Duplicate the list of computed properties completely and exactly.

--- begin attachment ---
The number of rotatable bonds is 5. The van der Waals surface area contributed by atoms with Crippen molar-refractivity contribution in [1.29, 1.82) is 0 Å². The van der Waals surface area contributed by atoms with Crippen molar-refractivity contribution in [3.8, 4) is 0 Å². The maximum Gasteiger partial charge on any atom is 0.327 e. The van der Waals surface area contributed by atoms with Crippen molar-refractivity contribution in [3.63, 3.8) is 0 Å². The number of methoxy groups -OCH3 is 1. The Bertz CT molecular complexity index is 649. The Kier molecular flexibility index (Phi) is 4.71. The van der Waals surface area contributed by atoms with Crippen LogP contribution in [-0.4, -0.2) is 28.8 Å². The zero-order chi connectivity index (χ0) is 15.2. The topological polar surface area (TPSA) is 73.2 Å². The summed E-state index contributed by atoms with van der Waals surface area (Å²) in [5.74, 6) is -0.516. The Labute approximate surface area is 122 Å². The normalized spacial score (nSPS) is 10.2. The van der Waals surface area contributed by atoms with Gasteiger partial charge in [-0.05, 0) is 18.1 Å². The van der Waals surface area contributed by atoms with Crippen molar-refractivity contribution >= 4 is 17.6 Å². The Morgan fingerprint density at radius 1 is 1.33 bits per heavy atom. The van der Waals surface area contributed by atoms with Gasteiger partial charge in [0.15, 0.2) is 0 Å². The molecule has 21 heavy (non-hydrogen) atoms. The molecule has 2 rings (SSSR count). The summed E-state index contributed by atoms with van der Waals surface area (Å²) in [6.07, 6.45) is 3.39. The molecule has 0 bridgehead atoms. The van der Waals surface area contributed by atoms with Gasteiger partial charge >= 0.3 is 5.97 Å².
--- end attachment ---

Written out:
The number of rotatable bonds is 5. The van der Waals surface area contributed by atoms with Crippen molar-refractivity contribution in [1.29, 1.82) is 0 Å². The van der Waals surface area contributed by atoms with Crippen molar-refractivity contribution in [3.8, 4) is 0 Å². The maximum Gasteiger partial charge on any atom is 0.327 e. The van der Waals surface area contributed by atoms with Crippen molar-refractivity contribution in [3.63, 3.8) is 0 Å². The number of methoxy groups -OCH3 is 1. The Bertz CT molecular complexity index is 649. The Kier molecular flexibility index (Phi) is 4.71. The van der Waals surface area contributed by atoms with Crippen LogP contribution in [-0.4, -0.2) is 28.8 Å². The zero-order chi connectivity index (χ0) is 15.2. The topological polar surface area (TPSA) is 73.2 Å². The summed E-state index contributed by atoms with van der Waals surface area (Å²) in [5.74, 6) is -0.516. The Labute approximate surface area is 122 Å². The normalized spacial score (nSPS) is 10.2. The van der Waals surface area contributed by atoms with Gasteiger partial charge in [-0.05, 0) is 18.1 Å². The van der Waals surface area contributed by atoms with Crippen molar-refractivity contribution >= 4 is 17.6 Å². The Morgan fingerprint density at radius 1 is 1.33 bits per heavy atom. The van der Waals surface area contributed by atoms with Gasteiger partial charge in [0.15, 0.2) is 0 Å². The molecule has 21 heavy (non-hydrogen) atoms. The molecule has 2 rings (SSSR count). The summed E-state index contributed by atoms with van der Waals surface area (Å²) in [6.07, 6.45) is 3.39. The molecule has 0 bridgehead atoms. The van der Waals surface area contributed by atoms with Gasteiger partial charge >= 0.3 is 5.97 Å².